Ferrari was unable to usher in the new Formula 1 season in the same vintage style it did a year ago with victory in the Bahrain Grand Prix – but just how damaging was its emphatic defeat at the hands of Red Bull, and what are the challenges facing Fred Vasseur in turning around his flailing team’s fortunes?
Despite its eventual hefty points defeat to Red Bull by the end of the season, the 2022 campaign could be looked back at as a positive step in the right direction for Ferrari.
After two years spent middling in midfield mediocrity, the Maranello-based outfit made a huge stride at the beginning of the sport’s latest technical era to storm out of the blocks with the fastest car.
Such evident progression was supposed to be the catalyst for Ferrari to right the wrongs of last year and develop into a stronger, more formidable title contender this time around.
However, following a disastrous and problematic season opener in varying ways, the Scuderia’s championship aspirations seem to be on the verge of collapse only a single race into the latest campaign.
A complete engine shutdown for Charles Leclerc in the closing stages and excessive tyre degradation concerns for Carlos Sainz saw neither Ferrari driver end up on the podium, at the expense of an Aston Martin team that languished down in seventh place last season.
Even accounting for Leclerc reaching the chequered flag, a third place would have only served to represent damage limitations in terms of Ferrari’s overall performance. At the time of his stoppage on Lap 39, Leclerc was already a harrowing 25s behind Max Verstappen in the race lead, having been comfortably repassed by Sergio Perez after taking second place at the start.
With the two Bulls likely coasting, the gap could have been even bigger. Leclerc, however, couldn’t have done more in taking the fight to them; the Monegasque driver was 9s down the road from his struggling team-mate and faring much better in machinery possessing evident limitations.
The disturbing combination of lacklustre pace and early reliability concerns has pictured Leclerc’s hopes of going one better than last season already appear in tatters. His retirement and victory for Verstappen in Bahrain have enabled the reigning champion to already build up a 25-point advantage over his nearest challenger from last season.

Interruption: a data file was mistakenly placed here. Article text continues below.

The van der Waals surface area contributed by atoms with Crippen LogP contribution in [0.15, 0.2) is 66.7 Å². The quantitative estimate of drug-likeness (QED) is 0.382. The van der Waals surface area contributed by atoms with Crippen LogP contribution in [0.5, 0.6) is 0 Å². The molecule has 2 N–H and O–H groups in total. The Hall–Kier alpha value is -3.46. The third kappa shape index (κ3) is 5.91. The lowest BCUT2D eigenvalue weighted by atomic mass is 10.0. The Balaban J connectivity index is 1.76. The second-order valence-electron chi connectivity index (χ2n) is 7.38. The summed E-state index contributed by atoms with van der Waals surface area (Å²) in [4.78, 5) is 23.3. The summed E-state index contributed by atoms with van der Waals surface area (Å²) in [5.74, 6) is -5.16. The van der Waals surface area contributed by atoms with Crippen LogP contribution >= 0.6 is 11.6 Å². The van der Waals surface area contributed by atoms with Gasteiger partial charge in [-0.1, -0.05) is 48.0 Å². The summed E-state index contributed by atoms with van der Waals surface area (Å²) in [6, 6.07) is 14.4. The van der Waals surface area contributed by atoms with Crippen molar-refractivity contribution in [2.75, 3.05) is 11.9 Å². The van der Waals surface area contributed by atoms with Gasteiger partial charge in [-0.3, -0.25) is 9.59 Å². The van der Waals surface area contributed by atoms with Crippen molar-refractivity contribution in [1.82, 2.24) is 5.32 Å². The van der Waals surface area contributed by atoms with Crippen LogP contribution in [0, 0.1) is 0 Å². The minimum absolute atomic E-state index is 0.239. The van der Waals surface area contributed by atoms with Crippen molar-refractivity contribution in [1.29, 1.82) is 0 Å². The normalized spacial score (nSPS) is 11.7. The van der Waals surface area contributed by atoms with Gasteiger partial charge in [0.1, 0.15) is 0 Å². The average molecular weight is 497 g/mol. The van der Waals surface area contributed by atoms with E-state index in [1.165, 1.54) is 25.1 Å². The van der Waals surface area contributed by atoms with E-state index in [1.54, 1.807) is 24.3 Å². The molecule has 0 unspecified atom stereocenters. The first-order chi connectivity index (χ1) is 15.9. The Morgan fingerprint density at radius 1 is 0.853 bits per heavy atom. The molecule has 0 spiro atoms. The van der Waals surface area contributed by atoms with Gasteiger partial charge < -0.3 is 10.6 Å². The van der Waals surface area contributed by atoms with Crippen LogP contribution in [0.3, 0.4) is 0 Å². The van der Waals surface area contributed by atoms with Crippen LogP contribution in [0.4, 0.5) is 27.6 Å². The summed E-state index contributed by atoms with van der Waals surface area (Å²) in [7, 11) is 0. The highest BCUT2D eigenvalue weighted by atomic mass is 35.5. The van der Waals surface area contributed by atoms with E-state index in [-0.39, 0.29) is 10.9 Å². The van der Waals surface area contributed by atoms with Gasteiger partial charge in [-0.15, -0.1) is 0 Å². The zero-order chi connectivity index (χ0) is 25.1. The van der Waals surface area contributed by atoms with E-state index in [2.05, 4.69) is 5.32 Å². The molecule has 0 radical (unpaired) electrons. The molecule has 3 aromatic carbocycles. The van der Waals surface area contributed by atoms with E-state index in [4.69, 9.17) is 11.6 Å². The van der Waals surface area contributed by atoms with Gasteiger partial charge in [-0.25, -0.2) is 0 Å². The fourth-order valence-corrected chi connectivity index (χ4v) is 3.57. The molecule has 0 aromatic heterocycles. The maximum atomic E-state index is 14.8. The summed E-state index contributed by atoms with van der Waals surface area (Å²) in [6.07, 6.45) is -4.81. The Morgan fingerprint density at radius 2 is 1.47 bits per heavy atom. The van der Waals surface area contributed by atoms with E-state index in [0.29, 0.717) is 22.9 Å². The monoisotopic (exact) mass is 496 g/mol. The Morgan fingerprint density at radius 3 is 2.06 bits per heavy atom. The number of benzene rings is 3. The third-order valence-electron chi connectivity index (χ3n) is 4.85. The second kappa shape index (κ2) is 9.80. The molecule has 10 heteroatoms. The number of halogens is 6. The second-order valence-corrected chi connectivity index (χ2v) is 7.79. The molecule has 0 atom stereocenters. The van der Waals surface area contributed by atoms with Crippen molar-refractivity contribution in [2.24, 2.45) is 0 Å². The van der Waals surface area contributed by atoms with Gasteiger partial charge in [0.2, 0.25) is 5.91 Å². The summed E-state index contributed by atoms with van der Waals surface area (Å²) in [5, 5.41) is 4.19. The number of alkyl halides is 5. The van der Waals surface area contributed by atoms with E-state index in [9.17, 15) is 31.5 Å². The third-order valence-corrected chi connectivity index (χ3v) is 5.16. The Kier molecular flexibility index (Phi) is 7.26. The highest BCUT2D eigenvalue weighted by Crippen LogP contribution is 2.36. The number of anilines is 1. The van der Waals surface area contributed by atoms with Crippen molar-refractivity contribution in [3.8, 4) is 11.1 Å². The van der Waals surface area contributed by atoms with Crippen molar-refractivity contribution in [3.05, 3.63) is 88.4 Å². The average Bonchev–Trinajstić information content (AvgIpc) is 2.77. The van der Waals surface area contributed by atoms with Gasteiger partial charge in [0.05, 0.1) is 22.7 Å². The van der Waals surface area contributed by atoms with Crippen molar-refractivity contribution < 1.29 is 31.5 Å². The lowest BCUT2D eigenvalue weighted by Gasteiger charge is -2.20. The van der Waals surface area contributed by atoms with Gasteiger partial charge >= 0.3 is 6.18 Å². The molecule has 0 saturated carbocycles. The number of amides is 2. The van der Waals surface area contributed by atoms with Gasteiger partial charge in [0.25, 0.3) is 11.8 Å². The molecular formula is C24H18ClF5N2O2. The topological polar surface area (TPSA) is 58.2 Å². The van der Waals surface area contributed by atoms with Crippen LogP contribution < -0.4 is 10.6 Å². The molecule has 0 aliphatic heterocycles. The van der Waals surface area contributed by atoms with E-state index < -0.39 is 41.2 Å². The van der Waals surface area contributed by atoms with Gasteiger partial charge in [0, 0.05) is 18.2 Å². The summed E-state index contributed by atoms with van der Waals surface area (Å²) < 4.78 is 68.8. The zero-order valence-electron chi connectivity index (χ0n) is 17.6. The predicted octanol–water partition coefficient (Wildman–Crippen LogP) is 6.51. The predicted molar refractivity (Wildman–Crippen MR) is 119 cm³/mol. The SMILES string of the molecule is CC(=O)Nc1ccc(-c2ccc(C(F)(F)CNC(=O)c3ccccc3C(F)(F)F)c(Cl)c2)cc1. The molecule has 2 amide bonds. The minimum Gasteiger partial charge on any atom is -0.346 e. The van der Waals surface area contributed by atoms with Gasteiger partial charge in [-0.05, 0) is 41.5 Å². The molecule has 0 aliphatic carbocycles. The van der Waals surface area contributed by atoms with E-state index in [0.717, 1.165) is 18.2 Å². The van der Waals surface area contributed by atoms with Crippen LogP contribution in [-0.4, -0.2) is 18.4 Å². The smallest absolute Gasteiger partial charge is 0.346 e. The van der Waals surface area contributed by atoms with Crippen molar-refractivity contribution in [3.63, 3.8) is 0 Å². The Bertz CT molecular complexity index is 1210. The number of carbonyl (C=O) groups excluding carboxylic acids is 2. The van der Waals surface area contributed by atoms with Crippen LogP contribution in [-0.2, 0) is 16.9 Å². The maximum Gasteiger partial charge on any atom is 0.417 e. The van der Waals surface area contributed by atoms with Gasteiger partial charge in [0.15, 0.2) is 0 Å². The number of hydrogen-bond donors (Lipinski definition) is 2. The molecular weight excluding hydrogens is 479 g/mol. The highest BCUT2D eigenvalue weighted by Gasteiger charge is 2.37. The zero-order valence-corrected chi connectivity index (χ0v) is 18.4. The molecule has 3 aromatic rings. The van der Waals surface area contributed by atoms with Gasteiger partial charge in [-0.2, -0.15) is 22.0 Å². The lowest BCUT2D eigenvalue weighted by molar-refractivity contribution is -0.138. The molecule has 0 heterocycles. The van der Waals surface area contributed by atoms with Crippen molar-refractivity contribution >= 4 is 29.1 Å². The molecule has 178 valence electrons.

Without a retirement for Verstappen, it would take Leclerc winning four races – on the basis that the lead Red Bull racer was second – for the points deficit to be overturned. Ferrari, however, struggled to only four wins last season with a much more competitive package relative to what the 2023 Bahrain GP suggested it might have this year.
In Verstappen, meanwhile, Red Bull has a driver that is relentlessly consistent and the Austrian outfit is vastly more refined than Ferrari in every department. Although the eternal optimists among the Ferrari fanbase will point to Red Bull’s downfall at the beginning of last year – that left Verstappen 43 points behind inside three rounds – the situations are not remotely comparable.
Despite carrying an overweight car at the start of last season, Red Bull was still in contention for victory in Bahrain up to the point Verstappen hit trouble. On the other hand, the Ferrari SF-23 – in the hands of Leclerc, at least – was around 0.65s a lap down on average across the first stint.
Consequently, if Vasseur thought Ferrari would be a difficult role coming into it from the perennial midfield environment of the Sauber-owned Alfa Romeo outfit, the French boss has likely realised how difficult it will be to reshape an organisation that has been rooted in failure ever since 2008.
An element of credit should be given to Binotto for the progressive turnaround he made during his four seasons at the helm. The Italian, a veteran at Ferrari for over 20 years, managed to oversee the construction of a car at the start of the newest technical regulations in 2022 that could contest for victories after successive winless seasons beforehand.
But with Vasseur not arriving until January, the SF-23 was predominantly a product of Binotto’s work. Despite claims to the contrary throughout the winter, it seems – on the evidence of Bahrain – that the two biggest shortcomings of last season’s car have failed to be resolved from the outset.
With the introduction of an engine freeze at the start of last year, Ferrari pushed the boundaries on performance in a bid to catch up on a prevalent horsepower deficit. Subsequently, power unit failures unravelled Ferrari’s surging start, with Leclerc retiring from the race lead in both Azerbaijan and Spain, which also led to grid penalties as early as the ninth round.